The Associated Press ran another senseless gotcha article about the Global Fund to Fight AIDS Tuberculosis, and Malaria. Once again, they are reporting on an investigation performed by the Global Fund’s own Inspector General. Once again, they’re writing as though this is 1) extremely shocking and 2) somehow the result of investigative reporting by the AP. Neither of these things are true.
To recap, in January, the AP ran an article full of shock, horror, and exaggerations at the discovery that the Global Fund’s internal processes had uncovered corruption. The lede went like this “A $21.7 billion development fund backed by celebrities and hailed as an alternative to the bureaucracy of the United Nations sees as much as two-thirds of some grants eaten up by corruption…” The dauntless Humanosphere blog calculated that the lost funds amounted to approximately 0.3% of all grant funding. And then everyone from the Global Fund itself to experts at the Center for Global Development weighed in to point out that the global fund’s investigators uncovered and reported the fraud themselves, and that .3% of funds is about the same as every major global effort loses to fraud.
Fast forward to this week. The AP runs an article full of shock, horror, and exaggeration at the discovery that the Global Fund’s internal investigators have uncovered corruption. This time, the lede looks like this: “A global health fund believes millions of dollars’ worth of its donated malaria drugs have been stolen in recent years. In internal documents leaked to the Associated Press, officials from the Global Fund to Fight Aids, Tuberculosis and Malaria – backed by big names including the singer Bono and Bill Gates, chairman of Microsoft…”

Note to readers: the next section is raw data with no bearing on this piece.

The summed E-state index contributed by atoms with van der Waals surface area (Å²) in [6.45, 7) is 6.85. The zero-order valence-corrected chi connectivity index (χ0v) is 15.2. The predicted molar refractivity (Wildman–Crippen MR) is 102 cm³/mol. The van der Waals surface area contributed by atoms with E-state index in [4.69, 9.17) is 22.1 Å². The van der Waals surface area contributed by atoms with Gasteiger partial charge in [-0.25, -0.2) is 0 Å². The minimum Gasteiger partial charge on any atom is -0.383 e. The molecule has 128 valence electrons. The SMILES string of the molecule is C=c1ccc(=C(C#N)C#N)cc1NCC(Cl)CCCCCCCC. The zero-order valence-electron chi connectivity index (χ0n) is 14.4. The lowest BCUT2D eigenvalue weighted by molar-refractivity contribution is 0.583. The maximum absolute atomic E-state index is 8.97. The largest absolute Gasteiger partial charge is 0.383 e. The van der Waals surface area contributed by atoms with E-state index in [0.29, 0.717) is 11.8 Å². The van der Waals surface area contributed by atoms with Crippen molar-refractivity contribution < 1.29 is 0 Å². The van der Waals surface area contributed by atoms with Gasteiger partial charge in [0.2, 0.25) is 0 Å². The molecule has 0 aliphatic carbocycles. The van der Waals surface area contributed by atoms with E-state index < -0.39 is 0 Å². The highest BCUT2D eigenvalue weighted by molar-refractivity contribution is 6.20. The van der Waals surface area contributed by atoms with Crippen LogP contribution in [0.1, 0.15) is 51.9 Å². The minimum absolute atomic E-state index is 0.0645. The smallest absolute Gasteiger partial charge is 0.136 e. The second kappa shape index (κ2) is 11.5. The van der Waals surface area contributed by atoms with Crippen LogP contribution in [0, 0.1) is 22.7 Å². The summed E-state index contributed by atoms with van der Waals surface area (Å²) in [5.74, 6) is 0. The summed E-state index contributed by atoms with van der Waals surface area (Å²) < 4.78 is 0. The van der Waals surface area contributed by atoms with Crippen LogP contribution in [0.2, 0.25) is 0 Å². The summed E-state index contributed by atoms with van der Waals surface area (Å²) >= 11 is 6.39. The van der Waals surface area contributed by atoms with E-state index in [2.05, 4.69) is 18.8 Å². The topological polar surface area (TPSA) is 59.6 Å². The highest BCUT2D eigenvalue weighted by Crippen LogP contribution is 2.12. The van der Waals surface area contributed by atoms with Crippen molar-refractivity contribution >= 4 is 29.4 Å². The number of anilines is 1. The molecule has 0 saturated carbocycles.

Global Fund spokesperson Jon Liden points out that $1-2.5 million worth of malaria drugs have gone missing, out of approximately $100 million of malaria drugs provided by the Global Fund. The drugs thefts came to light because of the Global Fund’s new focus on fighting corruption, and are in fact part of the corruption that was mentioned in the January report.
I have to admit, I don’t get it. Why is the AP harping on this? Yes, corruption is bad. Because it’s bad, it seems to me that it’s a good thing when a major global donor launches an effort to root out corruption. This is the kind of behavior we should encourage, not punish. And is “backed by celebrities” the only useful thing they have to say about the Global Fund? There is no other way they can describe the largest effort in the world to reduce deaths from our three biggest pandemics?
Look, I hate corruption as much as the next person. Possibly more, since I see its impact every day in my work. But if the AP thinks this is the way to get rid of it, they’re weirdly mistaken. It seems more like they want to get rid of the Global Fund itself.